In our opinion, managed account services are not inherently better or worse than target date funds. Our primary concern is that plan sponsors don’t blindly follow the recommendation of a service representative with a strong profit motive. Instead, they should carry out proper due diligence before making the important fiduciary decision whether to add a managed account service.
Here are some of the most important items we recommend plan fiduciaries address when making the fiduciary decision whether to add a managed account service:
Review the data needed by the managed account provider when providing advice. At a minimum, the provider should review the participant’s age, income, risk tolerance, current plan savings, contribution rates, spousal data, and outside plan savings.
Review the methodologies utilized in creating portfolios to match each individual participant’s unique circumstances to the portfolio recommended. For instance, a plan sponsor should review assumptions used by the provider if the stated goal is to achieve a defined retirement income replacement ratio. Compare this information to the plan’s target date provider assumptions.
Review the historical performance of the managed account service provider. When contemplating hiring a professional asset management service, the investigation of proof of skill (i.e. track record) is a key element in a prudent process.
Determine how often the portfolio will be reviewed with each participant, the circumstances that would prompt a change in the account’s allocation, and whether interactions between the participant and service provider are recorded to assist the plan sponsor in auditing the advice provided.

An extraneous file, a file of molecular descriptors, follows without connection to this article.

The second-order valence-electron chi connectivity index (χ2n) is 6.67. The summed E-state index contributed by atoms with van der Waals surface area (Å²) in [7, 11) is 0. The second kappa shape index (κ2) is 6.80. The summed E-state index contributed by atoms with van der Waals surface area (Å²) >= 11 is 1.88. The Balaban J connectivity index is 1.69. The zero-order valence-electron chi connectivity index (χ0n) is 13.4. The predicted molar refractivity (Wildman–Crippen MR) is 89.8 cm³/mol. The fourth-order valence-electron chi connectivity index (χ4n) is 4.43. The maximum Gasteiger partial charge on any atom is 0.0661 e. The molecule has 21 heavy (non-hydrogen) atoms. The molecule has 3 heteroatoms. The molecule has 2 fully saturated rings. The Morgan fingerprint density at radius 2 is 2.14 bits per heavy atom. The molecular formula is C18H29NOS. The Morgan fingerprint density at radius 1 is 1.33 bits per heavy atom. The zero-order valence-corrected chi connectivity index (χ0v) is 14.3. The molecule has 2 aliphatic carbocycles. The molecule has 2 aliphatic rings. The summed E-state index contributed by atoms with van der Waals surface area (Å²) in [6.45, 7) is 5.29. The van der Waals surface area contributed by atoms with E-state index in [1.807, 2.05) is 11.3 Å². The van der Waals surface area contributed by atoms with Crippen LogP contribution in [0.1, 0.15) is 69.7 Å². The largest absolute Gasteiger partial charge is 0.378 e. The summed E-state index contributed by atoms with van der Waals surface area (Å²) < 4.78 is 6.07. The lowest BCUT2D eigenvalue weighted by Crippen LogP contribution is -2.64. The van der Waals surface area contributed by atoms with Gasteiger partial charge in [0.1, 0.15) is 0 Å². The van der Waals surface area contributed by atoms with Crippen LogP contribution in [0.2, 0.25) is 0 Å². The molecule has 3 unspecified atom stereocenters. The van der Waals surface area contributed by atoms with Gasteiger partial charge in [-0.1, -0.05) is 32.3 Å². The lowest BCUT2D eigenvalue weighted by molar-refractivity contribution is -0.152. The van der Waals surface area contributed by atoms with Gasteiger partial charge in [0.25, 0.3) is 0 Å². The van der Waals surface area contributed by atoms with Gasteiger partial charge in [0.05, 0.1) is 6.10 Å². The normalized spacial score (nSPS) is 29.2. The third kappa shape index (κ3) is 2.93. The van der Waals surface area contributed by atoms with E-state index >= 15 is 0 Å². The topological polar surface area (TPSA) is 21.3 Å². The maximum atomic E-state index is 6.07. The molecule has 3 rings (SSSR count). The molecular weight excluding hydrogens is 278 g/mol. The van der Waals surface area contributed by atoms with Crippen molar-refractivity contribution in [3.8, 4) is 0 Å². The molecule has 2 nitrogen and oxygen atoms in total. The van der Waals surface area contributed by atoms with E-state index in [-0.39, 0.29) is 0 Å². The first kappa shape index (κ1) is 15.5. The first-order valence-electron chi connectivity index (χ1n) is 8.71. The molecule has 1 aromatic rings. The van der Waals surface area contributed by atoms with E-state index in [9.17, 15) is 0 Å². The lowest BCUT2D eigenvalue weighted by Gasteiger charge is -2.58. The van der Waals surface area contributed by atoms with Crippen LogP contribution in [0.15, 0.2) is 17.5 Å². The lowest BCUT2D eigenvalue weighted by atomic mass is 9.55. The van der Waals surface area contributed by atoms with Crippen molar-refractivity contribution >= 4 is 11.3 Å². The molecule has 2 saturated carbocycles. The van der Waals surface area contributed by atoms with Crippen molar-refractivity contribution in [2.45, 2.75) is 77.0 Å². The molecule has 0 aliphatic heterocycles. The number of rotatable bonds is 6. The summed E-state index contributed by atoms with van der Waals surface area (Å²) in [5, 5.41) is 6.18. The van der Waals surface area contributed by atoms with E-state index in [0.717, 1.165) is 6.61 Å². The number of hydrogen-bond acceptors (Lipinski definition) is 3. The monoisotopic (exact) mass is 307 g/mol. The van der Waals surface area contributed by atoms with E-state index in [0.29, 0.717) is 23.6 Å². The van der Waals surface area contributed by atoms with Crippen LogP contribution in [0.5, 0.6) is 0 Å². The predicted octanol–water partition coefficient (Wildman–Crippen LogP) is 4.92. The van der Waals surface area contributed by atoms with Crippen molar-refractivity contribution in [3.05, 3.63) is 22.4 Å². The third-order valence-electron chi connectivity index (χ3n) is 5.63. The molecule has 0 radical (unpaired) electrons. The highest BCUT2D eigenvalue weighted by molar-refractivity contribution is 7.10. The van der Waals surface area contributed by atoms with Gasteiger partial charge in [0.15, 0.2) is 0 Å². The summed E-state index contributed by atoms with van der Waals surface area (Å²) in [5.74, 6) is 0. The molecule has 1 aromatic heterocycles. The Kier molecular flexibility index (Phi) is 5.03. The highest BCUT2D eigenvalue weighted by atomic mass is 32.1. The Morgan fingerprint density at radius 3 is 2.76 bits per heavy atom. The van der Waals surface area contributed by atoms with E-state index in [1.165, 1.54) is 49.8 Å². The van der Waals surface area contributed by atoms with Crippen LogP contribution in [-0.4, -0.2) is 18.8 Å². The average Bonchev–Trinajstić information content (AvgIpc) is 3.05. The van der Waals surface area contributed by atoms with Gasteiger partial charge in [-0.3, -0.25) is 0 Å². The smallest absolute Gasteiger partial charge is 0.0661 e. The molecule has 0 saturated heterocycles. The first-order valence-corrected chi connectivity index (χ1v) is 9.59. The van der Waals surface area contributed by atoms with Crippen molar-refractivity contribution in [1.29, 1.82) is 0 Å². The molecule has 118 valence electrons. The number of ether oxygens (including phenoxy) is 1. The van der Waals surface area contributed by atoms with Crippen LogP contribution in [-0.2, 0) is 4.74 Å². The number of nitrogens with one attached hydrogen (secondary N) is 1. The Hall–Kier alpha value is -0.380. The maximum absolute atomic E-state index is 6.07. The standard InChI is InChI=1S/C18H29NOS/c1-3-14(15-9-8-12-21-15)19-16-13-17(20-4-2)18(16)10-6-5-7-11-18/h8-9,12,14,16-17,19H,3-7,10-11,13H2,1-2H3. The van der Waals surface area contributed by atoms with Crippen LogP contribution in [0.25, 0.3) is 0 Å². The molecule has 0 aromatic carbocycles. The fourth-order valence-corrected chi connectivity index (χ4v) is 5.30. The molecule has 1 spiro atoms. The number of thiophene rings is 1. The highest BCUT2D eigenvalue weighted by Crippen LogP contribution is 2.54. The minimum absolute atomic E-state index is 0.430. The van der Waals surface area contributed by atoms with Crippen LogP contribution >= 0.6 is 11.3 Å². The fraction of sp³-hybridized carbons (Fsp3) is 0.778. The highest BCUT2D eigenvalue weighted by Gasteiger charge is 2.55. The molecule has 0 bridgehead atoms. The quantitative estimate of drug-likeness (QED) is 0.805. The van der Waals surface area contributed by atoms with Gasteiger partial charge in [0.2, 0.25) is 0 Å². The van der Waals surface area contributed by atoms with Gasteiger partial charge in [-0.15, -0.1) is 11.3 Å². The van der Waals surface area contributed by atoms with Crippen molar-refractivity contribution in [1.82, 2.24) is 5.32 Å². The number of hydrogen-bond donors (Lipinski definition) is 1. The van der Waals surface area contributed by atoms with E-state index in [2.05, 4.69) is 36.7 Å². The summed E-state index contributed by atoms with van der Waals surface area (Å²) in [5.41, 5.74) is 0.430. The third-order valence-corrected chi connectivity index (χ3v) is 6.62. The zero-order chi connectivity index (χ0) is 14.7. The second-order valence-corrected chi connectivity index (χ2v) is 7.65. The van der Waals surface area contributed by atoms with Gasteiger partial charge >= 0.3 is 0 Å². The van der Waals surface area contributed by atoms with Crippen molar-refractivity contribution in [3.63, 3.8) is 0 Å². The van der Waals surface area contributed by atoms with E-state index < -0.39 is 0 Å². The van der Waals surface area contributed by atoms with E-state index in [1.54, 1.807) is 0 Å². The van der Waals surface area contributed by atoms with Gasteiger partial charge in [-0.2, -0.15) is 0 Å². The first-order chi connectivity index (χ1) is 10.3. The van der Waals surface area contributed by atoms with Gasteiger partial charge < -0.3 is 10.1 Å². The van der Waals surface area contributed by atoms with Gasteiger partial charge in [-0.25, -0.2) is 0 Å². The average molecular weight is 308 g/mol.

Review fees and the procedures followed by the provider to ensure participants understand what they are paying for the service. Compare these fees to those incurred when utilizing the plan’s target date funds.
Understand how the provider manages participant information. Participant information should not be used for the purpose of solicitation if the provider offers other products or services.
Some of the managed account providers we’ve reviewed are not able to provide all of the above information making it difficult, if not impossible, to satisfy an expert’s definition of a prudent selection process.
Further Fiduciary Concerns
Recent lawsuits, alleging “kick-backs” from managed account providers to recordkeepers, raise the concern of undisclosed conflicts regarding how and why managed account services are offered. If a plan sponsor makes these types of services available, the first question that should be asked is, “Is your firm acting as an ERISA fiduciary when it recommends a managed account to a participant?”
If their answer is yes, they should be able to provide confirmation in writing that they are an ERISA fiduciary. It is illegal for an ERISA fiduciary to make a recommendation that increases its own compensation or is not in the participant’s best interest.
If the answer is no, understand the fiduciary “recommending” the participant incur the extra costs of a managed account service is the plan sponsor.
Due Diligence is Key
We recommend plan sponsors consider the due diligence completed to confirm the appropriateness of adding a managed account service to the Plan. Proper execution of a clearly defined due diligence process is key in demonstrating the prudent selection of a managed account service.